The government must account for health cost in decision making. Valuation of acute and chronic illnesses must be linked to decision on air pollution control measures.

The time has come to make national ambient air quality standards legally binding in all regions. The national air quality planning and city action plans need a road map for each source of pollution and aggressive measures. Impose penalty on cities if air quality standards are violated. Critically polluted areas need stringent implementation plans. At the same time install public information system on daily air quality with health advisories and implement smog alert and pollution emergencies measures

The government must not delay in framing of the vehicle technology and fuel quality road map to get to Euro VI levels as quickly as possible and also put in place a robust in-use vehicle management to cut toxic vehicular fume.

But the air quality gains from the technology improvement can be nullified if the explosive increase in vehicle numbers is not contained. Cities need to scale up public transport, non-motorised transport and promote compact city planning to reduce travel distances.
 

GBD report findings
 
The Global Burden of Diseases (GBD), 2010 is a systematic effort of scientists and researchers from around the world to describe the global distribution and causes of various diseases, injuries and health risk factors.

The study shows that although the scenario has improved in a lot of areas like lower neonatal mortality and mother and child sickness, deaths among young and middle aged adults are increasing due to non communicable diseases especially cancer and heart diseases.

The year of 2010 saw 52.8 million deaths globally. In 2010, the three leading risk factors for global disease burden were high blood pressure, tobacco smoking, including second-hand smoke and alcohol use. Hypertension caused 9.4 million deaths, tobacco smoking caused 6.3 million deaths and alcohol use led to 5 million deaths. Dietary risk factors and physical inactivity collectively accounted for 10% of global DALYs in 2010, with the most prominent dietary risks being diets low in fruits and those high in sodium.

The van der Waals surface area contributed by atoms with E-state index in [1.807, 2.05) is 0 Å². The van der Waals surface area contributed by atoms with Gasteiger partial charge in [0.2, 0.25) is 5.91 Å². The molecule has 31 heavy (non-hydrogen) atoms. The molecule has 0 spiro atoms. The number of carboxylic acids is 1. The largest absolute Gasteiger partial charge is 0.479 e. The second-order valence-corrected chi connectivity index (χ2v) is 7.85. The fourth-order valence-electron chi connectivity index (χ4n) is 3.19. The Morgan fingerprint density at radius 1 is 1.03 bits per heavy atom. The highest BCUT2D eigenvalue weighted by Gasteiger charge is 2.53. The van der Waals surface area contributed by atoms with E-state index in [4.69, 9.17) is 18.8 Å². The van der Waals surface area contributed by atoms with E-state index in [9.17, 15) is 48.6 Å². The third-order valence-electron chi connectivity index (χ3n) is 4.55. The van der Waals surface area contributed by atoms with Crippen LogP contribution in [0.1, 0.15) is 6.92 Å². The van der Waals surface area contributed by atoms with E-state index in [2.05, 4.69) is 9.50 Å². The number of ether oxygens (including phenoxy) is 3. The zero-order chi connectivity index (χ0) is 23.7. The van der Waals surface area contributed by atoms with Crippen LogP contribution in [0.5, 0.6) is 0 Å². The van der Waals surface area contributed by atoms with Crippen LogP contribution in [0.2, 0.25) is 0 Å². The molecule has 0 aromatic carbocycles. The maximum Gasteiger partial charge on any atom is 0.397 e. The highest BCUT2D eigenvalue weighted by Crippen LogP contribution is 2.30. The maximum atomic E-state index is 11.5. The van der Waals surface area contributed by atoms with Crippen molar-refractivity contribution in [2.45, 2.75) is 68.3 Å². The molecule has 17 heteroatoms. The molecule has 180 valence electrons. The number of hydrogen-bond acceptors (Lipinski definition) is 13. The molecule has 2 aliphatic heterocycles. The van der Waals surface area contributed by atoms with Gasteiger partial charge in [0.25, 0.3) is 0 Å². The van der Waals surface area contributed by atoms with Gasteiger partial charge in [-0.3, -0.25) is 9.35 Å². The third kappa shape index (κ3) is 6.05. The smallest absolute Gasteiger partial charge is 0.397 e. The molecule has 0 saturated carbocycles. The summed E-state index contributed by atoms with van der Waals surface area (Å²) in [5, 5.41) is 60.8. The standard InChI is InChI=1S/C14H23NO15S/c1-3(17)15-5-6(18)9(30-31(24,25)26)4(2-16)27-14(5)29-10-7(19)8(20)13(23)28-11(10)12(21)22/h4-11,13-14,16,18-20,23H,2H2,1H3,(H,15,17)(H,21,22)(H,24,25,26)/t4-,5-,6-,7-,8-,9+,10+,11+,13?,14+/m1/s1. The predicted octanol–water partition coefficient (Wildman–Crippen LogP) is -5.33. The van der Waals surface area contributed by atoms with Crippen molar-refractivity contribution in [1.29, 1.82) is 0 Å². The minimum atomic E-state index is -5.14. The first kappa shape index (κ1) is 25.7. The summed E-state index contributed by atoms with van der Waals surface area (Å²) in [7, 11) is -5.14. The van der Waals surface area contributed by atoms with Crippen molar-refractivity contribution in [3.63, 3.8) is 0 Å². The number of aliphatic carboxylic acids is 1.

In 1990, the leading risks were childhood underweight, household air pollution from solid fuels and tobacco smoking, including second-hand smoke. The decline in deaths due to communicable, maternal, neonatal and nutritional causes was because of decrease in diarrhoeal mortality (from 2•5 to 1•4 million), lower respiratory infections (from 3•4 to 2•8 million), and reduction in neonatal disorders (from 3•1 to 2•2 million). This has led to fewer children dying. However, “deaths from HIV/AIDS increased from 0•30 million in 1990 to 1•5 million in 2010, reaching a peak of 1•7 million in 2006. Deaths from non-communicable diseases rose by just under 8 million between 1990 and 2010, accounting for two of every three deaths (34•5 million) worldwide by 2010”.

Although the life expectancy years have grown by 10 years since 1990, the Healthy Life Expectancy years (HALE) have grown very slowly. In 2010, global male HALE at birth was 58•3 years and global female HALE at birth was 61•8 years. The much smaller improvements in male mortality are largely due to the greater impact of tobacco use in men.

- input by Ratnika Sharma
 


Global burden of disease study 2010

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  • What happened to our right to

    What happened to our right to CLEAN AIR! & What Price we are paying for someone else sin & Is Pure air now the most essential commodity ?
    We human being have been paying for everything what we get free from nature like water , food , oil ... only air we get was free but now it is high time that even for pure air we have to pay for it .